The seventh issue of Heterotopias deals with unnatural realities.
How can entirely unnatural worlds express agency and independence, as nature does from humanity?
007’s cover pieces focuses on the haunting hiking game Death Stranding, and the primeval landscapes at its center. In two companion articles, by Ewan Wilson and editor Gareth Damian Martin, we explore and document how these Icelandic and Scottish-inspired landscapes relate to ideas of human influence and memory.
Alongside this, other pieces explore the way nonhuman bodies shape game spaces, both through scale, such as in The Last Guardian and Moss, or in the strange mirroring of architectures of manipulation, in particular the connections between slaughterhouse architecture and videogame level design.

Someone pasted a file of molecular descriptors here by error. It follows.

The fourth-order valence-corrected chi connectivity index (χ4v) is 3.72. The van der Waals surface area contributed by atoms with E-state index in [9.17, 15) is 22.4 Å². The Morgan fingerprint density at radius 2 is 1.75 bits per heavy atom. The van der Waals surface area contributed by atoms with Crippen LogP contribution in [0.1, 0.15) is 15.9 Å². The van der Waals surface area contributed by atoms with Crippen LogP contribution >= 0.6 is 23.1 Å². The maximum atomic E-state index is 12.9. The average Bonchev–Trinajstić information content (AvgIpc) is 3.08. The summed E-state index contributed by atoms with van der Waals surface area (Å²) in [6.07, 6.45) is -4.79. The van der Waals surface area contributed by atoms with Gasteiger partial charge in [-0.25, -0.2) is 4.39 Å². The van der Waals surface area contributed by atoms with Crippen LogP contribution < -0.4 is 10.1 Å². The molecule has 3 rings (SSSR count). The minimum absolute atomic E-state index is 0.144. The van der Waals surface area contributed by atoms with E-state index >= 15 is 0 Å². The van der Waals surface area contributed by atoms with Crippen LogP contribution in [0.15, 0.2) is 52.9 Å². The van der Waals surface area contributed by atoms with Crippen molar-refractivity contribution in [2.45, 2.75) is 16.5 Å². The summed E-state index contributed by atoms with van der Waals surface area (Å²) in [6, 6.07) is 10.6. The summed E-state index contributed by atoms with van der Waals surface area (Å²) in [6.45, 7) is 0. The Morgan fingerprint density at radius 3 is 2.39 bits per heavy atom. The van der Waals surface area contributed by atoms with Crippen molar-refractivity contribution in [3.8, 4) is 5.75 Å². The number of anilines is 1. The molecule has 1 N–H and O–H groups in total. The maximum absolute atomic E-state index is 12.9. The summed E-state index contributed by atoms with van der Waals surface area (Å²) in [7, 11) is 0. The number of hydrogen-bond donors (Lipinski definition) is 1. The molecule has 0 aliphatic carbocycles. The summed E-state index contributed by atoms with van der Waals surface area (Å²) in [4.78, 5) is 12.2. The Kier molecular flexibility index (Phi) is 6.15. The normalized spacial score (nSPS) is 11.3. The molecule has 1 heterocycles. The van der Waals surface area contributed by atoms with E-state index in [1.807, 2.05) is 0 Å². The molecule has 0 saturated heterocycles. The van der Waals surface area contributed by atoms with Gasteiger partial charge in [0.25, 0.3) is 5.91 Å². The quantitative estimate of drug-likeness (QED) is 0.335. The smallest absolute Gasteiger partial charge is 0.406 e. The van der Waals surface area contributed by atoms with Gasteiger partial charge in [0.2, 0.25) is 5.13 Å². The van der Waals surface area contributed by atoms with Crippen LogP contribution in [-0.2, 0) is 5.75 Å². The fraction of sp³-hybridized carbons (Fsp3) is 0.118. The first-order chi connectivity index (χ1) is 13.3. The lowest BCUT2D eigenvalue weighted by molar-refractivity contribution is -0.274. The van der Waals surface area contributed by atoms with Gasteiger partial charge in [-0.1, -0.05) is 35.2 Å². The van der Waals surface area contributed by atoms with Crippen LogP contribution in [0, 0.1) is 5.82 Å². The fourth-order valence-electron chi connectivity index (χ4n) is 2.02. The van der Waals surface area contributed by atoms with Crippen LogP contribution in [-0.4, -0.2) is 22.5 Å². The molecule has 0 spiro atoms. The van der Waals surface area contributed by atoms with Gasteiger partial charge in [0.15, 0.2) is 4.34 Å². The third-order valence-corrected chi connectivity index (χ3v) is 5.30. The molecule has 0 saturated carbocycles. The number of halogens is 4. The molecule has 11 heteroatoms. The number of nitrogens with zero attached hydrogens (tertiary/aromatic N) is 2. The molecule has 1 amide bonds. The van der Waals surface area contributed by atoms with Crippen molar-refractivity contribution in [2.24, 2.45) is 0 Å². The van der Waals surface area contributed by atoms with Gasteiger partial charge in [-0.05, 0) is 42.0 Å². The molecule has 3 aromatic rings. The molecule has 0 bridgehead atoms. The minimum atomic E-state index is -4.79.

Also in this issue is a survey of the now-complete five acts of Kentucky Route Zero, and how developer Cardboard Computer's magical-realist odyssey engages with the history of New Media art. Finally, this issue is rounded out with articles on the automatic photography of Final Fantasy XV, the ecological grief of Dear Esther and the strange and forgotten void of Insmouse No Yakata.
Also included with Issue 007 is the first of the new series Heterotopias Projects:.
This collection of works within games, games criticism, photography, and art represent a set of experiments into the qualities and ideologies of virtual worlds.
007.01 Such is the Power of The Empty Lot, is a remarkable photographic study of Yakuza 0 and the city it recreates, Tokyo. Created by artist Eron Rauch, with texts by writer Justin Reeve, it draws inspiration from a history of photobooks and studies of the city to explore an place which is often doubled, revised, and often eclipsed by its virtual counterparts.
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